tissue engineered textiles

'Tissue Engineered Textiles' is an ongoing research project being carried out in collaboration with the Tissue Engineering & Biophotonics Department at Kings College London.  It is exploring how traditional textile craft techniques can be utilised to create new approaches in the field of tissue engineering.  

As a science tissue engineering is concerned with the goal of growing replacement parts for, and repairing, the body - from skin and blood vessels through to ultimately whole organs in years to come.  One of the key areas of research is the design and development of scaffolds to support cell growth.  Scaffolds are created to give cells architecture around which to attach and grow.  Textiles as a discipline offers a way to create scaffolds due to its unique ability to be able to mimic natural structures in the body, creating bespoke architectures that are often difficult, or impossible, to achieve in other mediums. The understanding of how cells grow on different materials, and structures, enables a large variety of scaffolds to be created that control the orientation of cell growth and patterning.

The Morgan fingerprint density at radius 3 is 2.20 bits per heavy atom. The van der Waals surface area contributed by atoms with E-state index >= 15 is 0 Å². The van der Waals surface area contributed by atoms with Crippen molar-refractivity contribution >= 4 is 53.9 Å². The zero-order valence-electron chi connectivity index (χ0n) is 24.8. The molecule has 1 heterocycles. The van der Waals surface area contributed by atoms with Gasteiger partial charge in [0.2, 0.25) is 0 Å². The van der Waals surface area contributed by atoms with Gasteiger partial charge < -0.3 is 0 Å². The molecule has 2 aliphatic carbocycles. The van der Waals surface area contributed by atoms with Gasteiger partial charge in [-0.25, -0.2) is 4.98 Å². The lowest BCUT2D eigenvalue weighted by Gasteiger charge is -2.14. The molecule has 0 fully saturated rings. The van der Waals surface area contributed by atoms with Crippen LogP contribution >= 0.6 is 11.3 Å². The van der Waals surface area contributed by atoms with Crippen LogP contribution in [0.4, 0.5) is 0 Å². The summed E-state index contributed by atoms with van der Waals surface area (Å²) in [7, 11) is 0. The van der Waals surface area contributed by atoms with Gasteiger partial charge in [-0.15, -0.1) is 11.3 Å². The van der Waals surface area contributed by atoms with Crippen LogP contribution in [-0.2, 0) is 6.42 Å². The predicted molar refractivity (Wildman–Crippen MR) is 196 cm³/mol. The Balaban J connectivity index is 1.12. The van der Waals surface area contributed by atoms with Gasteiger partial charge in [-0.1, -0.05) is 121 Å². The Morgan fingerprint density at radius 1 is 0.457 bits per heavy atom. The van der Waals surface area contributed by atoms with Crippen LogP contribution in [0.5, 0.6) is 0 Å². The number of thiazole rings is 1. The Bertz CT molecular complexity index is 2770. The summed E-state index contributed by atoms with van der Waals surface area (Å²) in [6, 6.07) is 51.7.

Alongside the development of new scaffolds a range of materials have been seeded with cells in the laboratory at Kings College, many of which have never been used before in tissue engineering.  This has taken the form of a materials library/ archive of biocompatible materials; some of which have a history in tissue engineering, some that are new to the field and some that are not suitable for repairing the body but that may be used for future fashion e.g. freshwater pearls or Swarovski crystals.  

Ultimately the main aim of the work is to understand how different materials and craft skills such as embroidery, crochet and lace making can be used in this cutting edge science to help repair the body.  Whilst also considering if the techniques, and materials, used could also be harnessed to grow future fashion.  


The project is in collaboration with Prof. Di Silvio, Professor of Tissue Engineering at Kings College London.